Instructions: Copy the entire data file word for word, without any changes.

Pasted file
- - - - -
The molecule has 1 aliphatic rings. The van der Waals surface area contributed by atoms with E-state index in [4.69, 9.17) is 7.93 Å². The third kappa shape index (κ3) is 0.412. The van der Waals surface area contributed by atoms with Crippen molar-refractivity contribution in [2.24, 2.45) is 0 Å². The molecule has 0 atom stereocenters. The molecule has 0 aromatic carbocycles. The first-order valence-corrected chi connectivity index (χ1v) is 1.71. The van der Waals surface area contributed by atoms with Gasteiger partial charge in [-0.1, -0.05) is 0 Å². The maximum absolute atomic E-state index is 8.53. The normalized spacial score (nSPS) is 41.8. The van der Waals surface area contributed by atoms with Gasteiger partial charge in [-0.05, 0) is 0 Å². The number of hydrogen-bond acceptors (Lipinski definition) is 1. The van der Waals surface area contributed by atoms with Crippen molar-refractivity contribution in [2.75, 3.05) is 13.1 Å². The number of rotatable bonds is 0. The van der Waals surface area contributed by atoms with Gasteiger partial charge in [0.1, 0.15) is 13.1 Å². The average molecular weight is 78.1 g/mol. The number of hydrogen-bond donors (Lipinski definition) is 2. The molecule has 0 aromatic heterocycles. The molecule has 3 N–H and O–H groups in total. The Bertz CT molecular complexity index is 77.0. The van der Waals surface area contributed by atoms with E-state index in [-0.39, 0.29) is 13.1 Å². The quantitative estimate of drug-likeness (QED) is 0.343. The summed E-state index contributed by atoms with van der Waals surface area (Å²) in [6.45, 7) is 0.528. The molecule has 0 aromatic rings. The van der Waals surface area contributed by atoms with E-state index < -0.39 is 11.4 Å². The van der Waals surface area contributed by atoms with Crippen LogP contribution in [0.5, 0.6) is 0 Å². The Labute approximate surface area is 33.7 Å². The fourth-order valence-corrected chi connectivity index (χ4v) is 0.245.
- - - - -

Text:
The molecule has 1 aliphatic rings. The van der Waals surface area contributed by atoms with E-state index in [4.69, 9.17) is 7.93 Å². The third kappa shape index (κ3) is 0.412. The van der Waals surface area contributed by atoms with Crippen molar-refractivity contribution in [2.24, 2.45) is 0 Å². The molecule has 0 atom stereocenters. The molecule has 0 aromatic carbocycles. The first-order valence-corrected chi connectivity index (χ1v) is 1.71. The van der Waals surface area contributed by atoms with Gasteiger partial charge in [-0.1, -0.05) is 0 Å². The maximum absolute atomic E-state index is 8.53. The normalized spacial score (nSPS) is 41.8. The van der Waals surface area contributed by atoms with Gasteiger partial charge in [-0.05, 0) is 0 Å². The number of hydrogen-bond acceptors (Lipinski definition) is 1. The van der Waals surface area contributed by atoms with Crippen molar-refractivity contribution in [2.75, 3.05) is 13.1 Å². The number of rotatable bonds is 0. The van der Waals surface area contributed by atoms with Gasteiger partial charge in [0.1, 0.15) is 13.1 Å². The average molecular weight is 78.1 g/mol. The number of hydrogen-bond donors (Lipinski definition) is 2. The molecule has 0 aromatic heterocycles. The molecule has 3 N–H and O–H groups in total. The Bertz CT molecular complexity index is 77.0. The van der Waals surface area contributed by atoms with E-state index in [-0.39, 0.29) is 13.1 Å². The quantitative estimate of drug-likeness (QED) is 0.343. The summed E-state index contributed by atoms with van der Waals surface area (Å²) in [6.45, 7) is 0.528. The molecule has 0 aromatic rings. The van der Waals surface area contributed by atoms with E-state index < -0.39 is 11.4 Å². The van der Waals surface area contributed by atoms with Crippen LogP contribution in [0.5, 0.6) is 0 Å². The Labute approximate surface area is 33.7 Å². The fourth-order valence-corrected chi connectivity index (χ4v) is 0.245.